Smithsonian Accepts Artifacts From “The President” Lester Young
The Smithsonian’s National Museum of American History will accept a donation of four iconic artifacts related to the life and legacy of jazz legend Lester Willis Young (Aug. 27, 1909–March 15, 1959) during a concert by the museum’s big band orchestra-in-residence, the Smithsonian Jazz Masterworks Orchestra (SJMO) Feb. 22.
Lester Young Jr. will present the museum with his father’s three surviving instruments: a Conn-manufactured saxophone, a tenor saxophone made by Dolnet and a clarinet by H. Bettoney, as well as a signature porkpie hat that defined Young’s style and swagger. He was the template for popular cultural jazz aesthetics and helped set the standard for what was viewed as hip and cool.
Young is part of the top tier of the 20th century’s most respected saxophonists along with John Coltrane, Sonny Rollins and Stan Getz. His musicianship set the standard for modern jazz and his recording legacy continues to inspire generations of saxophonists influenced by his playing style. He recorded often with Billie Holiday and she nicknamed him “Prez” after President Franklin Roosevelt, whom she considered to be the “greatest man around.” In many jazz circles he is recognized as the “President of the Tenor Saxophone.”
“Young, a tenor saxophonist, fashioned a voice in jazz all his own, with his gentler style standing in contrast to the more aggressive format of his era,” said curator Theodore S. Gonzalves. “A touchstone figure in jazz history, these artifacts will provide us with new opportunities to engage our visitors in multiple stories about Young’s career, personal life and cultural impact.”
Charlie Young (no relation), SJMO artistic director, conductor and Howard University professor, will guide the ensemble through Young’s vast recorded history from his early days with the Count Basie Orchestra to his 1957 performance with Holiday on CBS’ The Sound of Jazz television broadcast. Among the repertoire will be “Oh Lady Be Good” from 1939 for the Basie Orchestra, “Lester Leaps In” from his own composition in 1939 and “Fine and Mellow” from 1957 with Holiday. The concert is sold out.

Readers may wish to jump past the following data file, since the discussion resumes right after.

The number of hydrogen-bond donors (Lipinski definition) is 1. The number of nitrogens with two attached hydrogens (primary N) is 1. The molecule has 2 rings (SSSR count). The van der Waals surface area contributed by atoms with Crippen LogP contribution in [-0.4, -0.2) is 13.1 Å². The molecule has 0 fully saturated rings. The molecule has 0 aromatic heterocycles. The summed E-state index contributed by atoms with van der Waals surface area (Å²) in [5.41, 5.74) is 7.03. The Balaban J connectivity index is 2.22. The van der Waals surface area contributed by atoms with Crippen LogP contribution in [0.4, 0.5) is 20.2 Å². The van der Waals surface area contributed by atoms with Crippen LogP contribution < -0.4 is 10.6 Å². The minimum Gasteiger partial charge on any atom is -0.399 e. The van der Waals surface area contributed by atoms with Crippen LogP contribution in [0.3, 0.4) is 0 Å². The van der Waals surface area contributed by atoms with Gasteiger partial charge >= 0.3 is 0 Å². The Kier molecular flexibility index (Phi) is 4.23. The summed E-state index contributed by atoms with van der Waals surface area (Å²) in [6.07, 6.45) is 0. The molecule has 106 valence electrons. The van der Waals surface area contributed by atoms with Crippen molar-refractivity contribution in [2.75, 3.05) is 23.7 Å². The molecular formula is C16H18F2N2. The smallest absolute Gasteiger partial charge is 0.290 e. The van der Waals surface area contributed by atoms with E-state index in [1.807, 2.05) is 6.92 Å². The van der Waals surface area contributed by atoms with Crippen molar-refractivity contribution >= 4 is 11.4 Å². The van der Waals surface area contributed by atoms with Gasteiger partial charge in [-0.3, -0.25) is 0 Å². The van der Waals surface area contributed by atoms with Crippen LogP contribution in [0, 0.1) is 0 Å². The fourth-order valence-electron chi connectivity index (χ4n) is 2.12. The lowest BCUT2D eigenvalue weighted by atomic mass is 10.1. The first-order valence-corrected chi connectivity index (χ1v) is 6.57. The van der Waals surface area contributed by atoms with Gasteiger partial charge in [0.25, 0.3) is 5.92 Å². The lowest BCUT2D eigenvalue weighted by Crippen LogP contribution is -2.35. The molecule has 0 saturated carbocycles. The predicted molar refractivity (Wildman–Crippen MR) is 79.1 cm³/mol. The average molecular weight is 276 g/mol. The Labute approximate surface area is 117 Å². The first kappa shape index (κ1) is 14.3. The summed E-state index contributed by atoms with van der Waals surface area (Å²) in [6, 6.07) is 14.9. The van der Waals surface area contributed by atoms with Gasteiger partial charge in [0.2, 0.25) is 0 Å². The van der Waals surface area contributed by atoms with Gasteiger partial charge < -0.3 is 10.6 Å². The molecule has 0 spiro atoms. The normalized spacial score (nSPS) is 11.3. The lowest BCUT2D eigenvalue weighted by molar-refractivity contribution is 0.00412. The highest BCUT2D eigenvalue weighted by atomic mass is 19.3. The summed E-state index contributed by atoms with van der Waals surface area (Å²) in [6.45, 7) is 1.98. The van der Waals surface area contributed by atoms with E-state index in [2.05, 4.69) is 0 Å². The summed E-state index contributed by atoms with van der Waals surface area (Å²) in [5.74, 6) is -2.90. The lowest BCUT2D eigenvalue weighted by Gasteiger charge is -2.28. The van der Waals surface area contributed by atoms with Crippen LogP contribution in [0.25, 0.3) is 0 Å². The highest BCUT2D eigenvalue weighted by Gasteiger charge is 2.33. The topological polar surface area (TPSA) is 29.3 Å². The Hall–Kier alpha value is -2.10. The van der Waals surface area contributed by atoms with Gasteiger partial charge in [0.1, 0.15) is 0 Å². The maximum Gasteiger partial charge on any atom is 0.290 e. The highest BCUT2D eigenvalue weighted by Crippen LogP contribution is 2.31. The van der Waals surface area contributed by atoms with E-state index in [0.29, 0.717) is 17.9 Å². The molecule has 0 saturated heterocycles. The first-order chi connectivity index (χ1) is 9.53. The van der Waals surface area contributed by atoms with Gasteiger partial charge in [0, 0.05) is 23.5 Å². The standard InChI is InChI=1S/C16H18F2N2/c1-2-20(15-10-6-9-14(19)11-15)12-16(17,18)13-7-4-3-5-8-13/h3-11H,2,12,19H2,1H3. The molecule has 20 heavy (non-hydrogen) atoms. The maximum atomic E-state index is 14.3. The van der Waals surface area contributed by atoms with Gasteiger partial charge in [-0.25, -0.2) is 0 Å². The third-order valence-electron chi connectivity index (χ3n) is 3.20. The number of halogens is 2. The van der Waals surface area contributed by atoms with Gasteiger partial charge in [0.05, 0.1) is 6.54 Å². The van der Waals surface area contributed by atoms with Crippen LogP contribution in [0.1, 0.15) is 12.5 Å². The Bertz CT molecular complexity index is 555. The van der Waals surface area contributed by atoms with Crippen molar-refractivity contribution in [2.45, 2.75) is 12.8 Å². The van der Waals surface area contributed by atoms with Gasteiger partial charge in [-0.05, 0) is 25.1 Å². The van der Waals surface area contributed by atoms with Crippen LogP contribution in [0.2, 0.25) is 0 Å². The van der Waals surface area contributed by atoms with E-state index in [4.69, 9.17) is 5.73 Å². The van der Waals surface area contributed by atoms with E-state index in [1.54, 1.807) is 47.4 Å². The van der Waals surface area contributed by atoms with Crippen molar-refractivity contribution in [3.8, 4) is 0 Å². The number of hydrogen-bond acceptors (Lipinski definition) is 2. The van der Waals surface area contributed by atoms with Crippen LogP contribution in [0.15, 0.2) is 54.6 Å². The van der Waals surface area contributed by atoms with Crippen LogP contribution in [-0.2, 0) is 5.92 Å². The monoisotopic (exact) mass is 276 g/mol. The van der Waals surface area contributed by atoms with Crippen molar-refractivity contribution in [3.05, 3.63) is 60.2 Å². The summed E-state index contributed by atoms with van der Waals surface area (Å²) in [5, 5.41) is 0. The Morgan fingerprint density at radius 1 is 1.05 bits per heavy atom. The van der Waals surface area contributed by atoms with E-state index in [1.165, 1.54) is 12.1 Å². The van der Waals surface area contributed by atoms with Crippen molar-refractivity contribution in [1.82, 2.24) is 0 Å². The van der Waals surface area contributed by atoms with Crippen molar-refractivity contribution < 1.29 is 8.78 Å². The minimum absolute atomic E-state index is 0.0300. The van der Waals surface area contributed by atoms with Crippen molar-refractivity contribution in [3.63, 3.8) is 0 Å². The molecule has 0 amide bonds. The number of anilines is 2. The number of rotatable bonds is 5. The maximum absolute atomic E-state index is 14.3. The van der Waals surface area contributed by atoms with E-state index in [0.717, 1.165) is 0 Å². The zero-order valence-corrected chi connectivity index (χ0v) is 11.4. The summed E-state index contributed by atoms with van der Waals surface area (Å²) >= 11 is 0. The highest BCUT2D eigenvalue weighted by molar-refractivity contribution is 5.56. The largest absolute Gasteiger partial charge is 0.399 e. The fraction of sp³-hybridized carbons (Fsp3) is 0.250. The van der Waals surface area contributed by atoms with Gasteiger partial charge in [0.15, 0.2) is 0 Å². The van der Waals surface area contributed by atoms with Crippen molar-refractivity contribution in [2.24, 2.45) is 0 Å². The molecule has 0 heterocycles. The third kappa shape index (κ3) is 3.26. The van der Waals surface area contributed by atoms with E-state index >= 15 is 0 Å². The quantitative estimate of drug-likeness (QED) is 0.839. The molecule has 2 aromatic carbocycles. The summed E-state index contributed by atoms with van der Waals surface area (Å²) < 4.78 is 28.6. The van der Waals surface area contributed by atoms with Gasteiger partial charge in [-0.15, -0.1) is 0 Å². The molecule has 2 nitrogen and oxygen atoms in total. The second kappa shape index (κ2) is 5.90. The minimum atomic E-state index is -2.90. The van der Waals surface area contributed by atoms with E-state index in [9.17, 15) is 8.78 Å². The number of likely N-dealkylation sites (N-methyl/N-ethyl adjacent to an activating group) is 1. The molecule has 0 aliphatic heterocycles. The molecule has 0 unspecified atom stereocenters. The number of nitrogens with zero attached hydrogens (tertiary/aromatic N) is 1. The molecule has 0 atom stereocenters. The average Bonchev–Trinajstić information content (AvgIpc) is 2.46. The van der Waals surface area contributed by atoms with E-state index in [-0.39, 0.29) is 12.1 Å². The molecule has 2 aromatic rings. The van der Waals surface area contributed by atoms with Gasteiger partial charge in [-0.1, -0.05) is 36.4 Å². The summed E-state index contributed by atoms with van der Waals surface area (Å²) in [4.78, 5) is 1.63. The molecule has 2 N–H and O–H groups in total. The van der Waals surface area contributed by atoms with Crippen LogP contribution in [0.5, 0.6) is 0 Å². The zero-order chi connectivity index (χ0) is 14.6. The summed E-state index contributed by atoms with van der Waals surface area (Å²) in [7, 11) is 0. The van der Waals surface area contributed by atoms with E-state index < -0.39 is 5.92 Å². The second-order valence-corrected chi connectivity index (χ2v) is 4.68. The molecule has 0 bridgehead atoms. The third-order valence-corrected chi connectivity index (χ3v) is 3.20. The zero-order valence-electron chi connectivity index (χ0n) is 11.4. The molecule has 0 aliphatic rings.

The SJMO was founded in 1990 with an appropriation from the U.S. Congress in recognition of the importance of jazz in American culture and its status as a national treasure. A cornerstone of the Smithsonian’s commitment to jazz, the SJMO has performed for audiences at its museum home in Washington., across the United States, Canada, Europe, the Middle East, Africa and Asia. Its concerts, by the full orchestra and smaller groups, include transcribed works, as well as new arrangements, commissioned works and programs that illuminate the contributions of small ensembles and jazz masters who contributed to the development of American jazz and defined the music’s character. More information about the SJMO is available at Smithsonianjazz.org.
Young’s instruments complement the museum’s extensive collection of 20th-century jazz artifacts associated with African American musicians in particular. Conn is one of the oldest instrument manufacturers in the U.S. and first manufactured saxophones in 1888 in Elkhart, Indiana. Dolnet is a small French company that produced a limited number of clarinets and saxophones between 1880 and 1945. The Bettoney metal clarinet was manufactured in Boston.
Through incomparable collections, rigorous research and dynamic public outreach, the National Museum of American History explores the infinite richness and complexity of American history. The museum is home to the largest museum collection of jazz history—artifacts from Louis Armstrong, Duke Ellington, Ella Fitzgerald, Miles Davis, John Coltrane, Herbie Hancock, Tito Puente and many other creative giants. The museum established Jazz Appreciation Month in 2001, which is now celebrated every April throughout the United States and in more than 30 countries. The museum is located on Constitution Avenue N.W., between 12th and 14th streets, and is open daily from 10 a.m. to 5:30 p.m. (closed Dec. 25). Admission is free. For more information, visit http://americanhistory.si.edu. For Smithsonian information, the public may call (202) 633-1000. On social media, the museum can be found at @americanhistory, and on Twitter and Instagram at @amhistorymuseum.
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